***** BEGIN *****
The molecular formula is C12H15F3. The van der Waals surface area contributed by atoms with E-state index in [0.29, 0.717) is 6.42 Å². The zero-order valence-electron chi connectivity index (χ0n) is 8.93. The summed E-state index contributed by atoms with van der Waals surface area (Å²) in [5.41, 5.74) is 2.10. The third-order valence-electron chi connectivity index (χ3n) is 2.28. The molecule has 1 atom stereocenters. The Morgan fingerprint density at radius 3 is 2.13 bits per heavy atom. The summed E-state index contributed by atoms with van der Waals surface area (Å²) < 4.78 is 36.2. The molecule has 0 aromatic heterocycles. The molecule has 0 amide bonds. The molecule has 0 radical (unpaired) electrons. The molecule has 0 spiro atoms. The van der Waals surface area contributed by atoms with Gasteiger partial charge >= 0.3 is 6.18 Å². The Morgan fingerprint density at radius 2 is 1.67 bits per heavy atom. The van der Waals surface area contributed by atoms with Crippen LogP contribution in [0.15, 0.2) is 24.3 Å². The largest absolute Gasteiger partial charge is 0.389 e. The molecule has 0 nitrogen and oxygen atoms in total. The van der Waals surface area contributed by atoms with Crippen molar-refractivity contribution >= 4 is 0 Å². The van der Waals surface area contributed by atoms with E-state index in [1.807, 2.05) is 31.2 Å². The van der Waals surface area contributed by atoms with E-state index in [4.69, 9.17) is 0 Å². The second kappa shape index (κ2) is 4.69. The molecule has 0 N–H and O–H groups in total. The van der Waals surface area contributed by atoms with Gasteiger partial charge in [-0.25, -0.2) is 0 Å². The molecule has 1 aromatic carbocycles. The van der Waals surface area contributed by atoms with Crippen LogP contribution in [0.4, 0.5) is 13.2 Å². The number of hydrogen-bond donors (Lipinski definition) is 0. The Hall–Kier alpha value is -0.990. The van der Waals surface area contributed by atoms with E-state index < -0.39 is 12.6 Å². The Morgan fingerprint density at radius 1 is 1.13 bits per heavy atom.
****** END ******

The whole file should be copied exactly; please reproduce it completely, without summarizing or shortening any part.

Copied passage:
The molecular formula is C12H15F3. The van der Waals surface area contributed by atoms with E-state index in [0.29, 0.717) is 6.42 Å². The zero-order valence-electron chi connectivity index (χ0n) is 8.93. The summed E-state index contributed by atoms with van der Waals surface area (Å²) in [5.41, 5.74) is 2.10. The third-order valence-electron chi connectivity index (χ3n) is 2.28. The molecule has 1 atom stereocenters. The Morgan fingerprint density at radius 3 is 2.13 bits per heavy atom. The summed E-state index contributed by atoms with van der Waals surface area (Å²) < 4.78 is 36.2. The molecule has 0 aromatic heterocycles. The molecule has 0 amide bonds. The molecule has 0 radical (unpaired) electrons. The molecule has 0 spiro atoms. The van der Waals surface area contributed by atoms with Gasteiger partial charge >= 0.3 is 6.18 Å². The Morgan fingerprint density at radius 2 is 1.67 bits per heavy atom. The van der Waals surface area contributed by atoms with Crippen LogP contribution in [0.15, 0.2) is 24.3 Å². The largest absolute Gasteiger partial charge is 0.389 e. The molecule has 0 nitrogen and oxygen atoms in total. The van der Waals surface area contributed by atoms with Crippen molar-refractivity contribution >= 4 is 0 Å². The van der Waals surface area contributed by atoms with E-state index in [1.807, 2.05) is 31.2 Å². The van der Waals surface area contributed by atoms with E-state index in [4.69, 9.17) is 0 Å². The second kappa shape index (κ2) is 4.69. The molecule has 0 N–H and O–H groups in total. The van der Waals surface area contributed by atoms with Gasteiger partial charge in [-0.25, -0.2) is 0 Å². The molecule has 1 aromatic carbocycles. The van der Waals surface area contributed by atoms with Crippen LogP contribution in [0.4, 0.5) is 13.2 Å². The number of hydrogen-bond donors (Lipinski definition) is 0. The Hall–Kier alpha value is -0.990. The van der Waals surface area contributed by atoms with E-state index < -0.39 is 12.6 Å². The Morgan fingerprint density at radius 1 is 1.13 bits per heavy atom.